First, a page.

Athletes embracing "extreme" exercise trends

CrossFit, Spartan races, military-style boot camps are some of the hottest fitness trends in the Valley and the country right now.
March 11, 2014 4:22:28 PM PDT
CrossFit, Spartan races, military-style boot camps are some of the hottest fitness trends in the Valley and the country right now.

We visited CrossFit FTF in Clovis and watched the workout. They started with wall balls, which is throwing a 20-pound ball 10 feet up and catching it into a squat, 50 times in a row. That was interspersed with kettlebell lifts, and more squats, this time with free weights. For an even bigger challenge, one member threw on a weighted vest and climbed a rope. Then he lifted himself onto gymnastics rings. CrossFit is a wildly popular fitness regimen emphasizing strength and conditioning with a variety of exercises at high intensity. Gym co-owner and coach Brian Hyland explained, ""It's as hardcore as you wanna make it. A lot of what people see on TV and what gets out there about CrossFit tends to be more the extreme side of things." He's talking about the CrossFit games... seen on ESPN and on YouTube... where athletes compete, pushing themselves to go harder, faster, stronger. Critics say that kind of mentality puts people at risk of injury. But Hyland says proper training and form can prevent that. Even long-time fitness buffs -- like P.E. teacher Stephanie Weathers -- get hooked, ""When I first came here I thought I was in pretty good shape but once I started, I realized I had a long way to go. It's definitely the most challenging workout I've ever done."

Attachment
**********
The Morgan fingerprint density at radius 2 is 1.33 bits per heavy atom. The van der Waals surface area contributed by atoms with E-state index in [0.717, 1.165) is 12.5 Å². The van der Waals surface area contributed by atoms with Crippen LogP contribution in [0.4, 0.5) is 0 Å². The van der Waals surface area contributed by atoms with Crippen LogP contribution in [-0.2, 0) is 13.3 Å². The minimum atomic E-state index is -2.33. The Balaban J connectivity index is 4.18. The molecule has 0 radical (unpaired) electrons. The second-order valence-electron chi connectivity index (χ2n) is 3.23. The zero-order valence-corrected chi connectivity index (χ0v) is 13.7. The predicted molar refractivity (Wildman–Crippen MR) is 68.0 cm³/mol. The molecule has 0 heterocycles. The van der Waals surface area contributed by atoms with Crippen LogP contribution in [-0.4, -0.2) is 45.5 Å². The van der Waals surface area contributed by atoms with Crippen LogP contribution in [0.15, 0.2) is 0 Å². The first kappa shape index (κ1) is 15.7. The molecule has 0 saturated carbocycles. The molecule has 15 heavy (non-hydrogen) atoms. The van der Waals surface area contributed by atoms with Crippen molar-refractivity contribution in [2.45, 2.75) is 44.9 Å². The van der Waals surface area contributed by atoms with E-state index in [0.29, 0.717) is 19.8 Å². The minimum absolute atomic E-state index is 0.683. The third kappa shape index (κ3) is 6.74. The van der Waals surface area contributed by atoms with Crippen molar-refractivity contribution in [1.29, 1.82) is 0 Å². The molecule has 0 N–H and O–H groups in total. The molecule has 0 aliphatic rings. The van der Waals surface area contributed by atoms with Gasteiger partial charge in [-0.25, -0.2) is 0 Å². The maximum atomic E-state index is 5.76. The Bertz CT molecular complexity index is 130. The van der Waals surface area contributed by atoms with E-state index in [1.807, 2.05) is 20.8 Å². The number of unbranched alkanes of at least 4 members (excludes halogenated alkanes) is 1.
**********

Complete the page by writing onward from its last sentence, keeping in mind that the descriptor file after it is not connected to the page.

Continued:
Retired champion boxer Jennifer Alcorn goes by another title now. She's "Fitness Commander Alcorn" of Team Jab Boot Camp, modeled after realistic military style boot camps. One of her "recruits," Ket Ware, admits: "I worked out hard where I passed out. But now I'm running half marathons, I'm doing 10Ks, 5ks, which I never thought I'd ever do before." She and her husband Nick were so inspired, they took on the grueling Spartan races, a series of obstacle course challenges *not* for the faint of heart ... or body, for that matter. Nick described it, ""Climbing ten foot walls, crawling 100 yards under barbed wire, running through Spartans that are pummeling you with their padded sticks, jumping over fire. All kinds of things. It really pushes you past the point where you think you can go. And you just feel a great sense of accomplishment afterwards." By completing three races in a year, the Wards earned the coveted Spartan trifecta medal. They're already talking about the next race.


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